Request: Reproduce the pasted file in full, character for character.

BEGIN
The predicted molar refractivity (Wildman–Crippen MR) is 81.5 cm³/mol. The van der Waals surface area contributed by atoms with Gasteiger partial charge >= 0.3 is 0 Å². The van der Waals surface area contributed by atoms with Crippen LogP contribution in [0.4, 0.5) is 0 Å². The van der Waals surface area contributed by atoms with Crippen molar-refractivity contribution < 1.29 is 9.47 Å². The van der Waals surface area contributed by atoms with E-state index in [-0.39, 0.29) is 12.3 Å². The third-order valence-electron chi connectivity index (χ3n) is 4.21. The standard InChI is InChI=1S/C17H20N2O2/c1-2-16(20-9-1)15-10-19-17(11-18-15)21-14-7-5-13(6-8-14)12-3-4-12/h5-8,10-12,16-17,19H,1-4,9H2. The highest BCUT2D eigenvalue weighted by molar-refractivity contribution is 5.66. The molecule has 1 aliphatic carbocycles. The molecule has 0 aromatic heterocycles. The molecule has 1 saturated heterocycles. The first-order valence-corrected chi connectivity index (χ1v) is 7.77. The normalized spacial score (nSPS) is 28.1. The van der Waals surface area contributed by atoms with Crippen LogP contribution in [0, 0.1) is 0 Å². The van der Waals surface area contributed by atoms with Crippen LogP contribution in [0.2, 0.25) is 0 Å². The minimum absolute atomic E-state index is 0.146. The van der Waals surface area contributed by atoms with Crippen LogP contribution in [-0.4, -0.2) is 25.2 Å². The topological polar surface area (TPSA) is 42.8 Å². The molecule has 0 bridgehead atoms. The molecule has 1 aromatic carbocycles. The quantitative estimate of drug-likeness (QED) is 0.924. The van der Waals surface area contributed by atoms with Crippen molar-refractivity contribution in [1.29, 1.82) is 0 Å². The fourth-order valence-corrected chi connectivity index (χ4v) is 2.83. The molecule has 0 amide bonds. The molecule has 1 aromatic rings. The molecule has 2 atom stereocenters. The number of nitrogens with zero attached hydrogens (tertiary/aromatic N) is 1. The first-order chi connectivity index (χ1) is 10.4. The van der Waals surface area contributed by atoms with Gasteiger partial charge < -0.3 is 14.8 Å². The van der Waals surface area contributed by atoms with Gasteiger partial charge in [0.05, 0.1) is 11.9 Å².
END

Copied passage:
The predicted molar refractivity (Wildman–Crippen MR) is 81.5 cm³/mol. The van der Waals surface area contributed by atoms with Gasteiger partial charge >= 0.3 is 0 Å². The van der Waals surface area contributed by atoms with Crippen LogP contribution in [0.4, 0.5) is 0 Å². The van der Waals surface area contributed by atoms with Crippen molar-refractivity contribution < 1.29 is 9.47 Å². The van der Waals surface area contributed by atoms with E-state index in [-0.39, 0.29) is 12.3 Å². The third-order valence-electron chi connectivity index (χ3n) is 4.21. The standard InChI is InChI=1S/C17H20N2O2/c1-2-16(20-9-1)15-10-19-17(11-18-15)21-14-7-5-13(6-8-14)12-3-4-12/h5-8,10-12,16-17,19H,1-4,9H2. The highest BCUT2D eigenvalue weighted by molar-refractivity contribution is 5.66. The molecule has 1 aliphatic carbocycles. The molecule has 0 aromatic heterocycles. The molecule has 1 saturated heterocycles. The first-order valence-corrected chi connectivity index (χ1v) is 7.77. The normalized spacial score (nSPS) is 28.1. The van der Waals surface area contributed by atoms with Crippen LogP contribution in [0, 0.1) is 0 Å². The van der Waals surface area contributed by atoms with Crippen LogP contribution in [0.2, 0.25) is 0 Å². The minimum absolute atomic E-state index is 0.146. The van der Waals surface area contributed by atoms with Crippen LogP contribution in [-0.4, -0.2) is 25.2 Å². The topological polar surface area (TPSA) is 42.8 Å². The molecule has 0 bridgehead atoms. The molecule has 1 aromatic carbocycles. The quantitative estimate of drug-likeness (QED) is 0.924. The van der Waals surface area contributed by atoms with Crippen molar-refractivity contribution in [1.29, 1.82) is 0 Å². The fourth-order valence-corrected chi connectivity index (χ4v) is 2.83. The molecule has 0 amide bonds. The molecule has 1 aromatic rings. The molecule has 2 atom stereocenters. The number of nitrogens with zero attached hydrogens (tertiary/aromatic N) is 1. The first-order chi connectivity index (χ1) is 10.4. The van der Waals surface area contributed by atoms with Gasteiger partial charge < -0.3 is 14.8 Å². The van der Waals surface area contributed by atoms with Gasteiger partial charge in [0.05, 0.1) is 11.9 Å².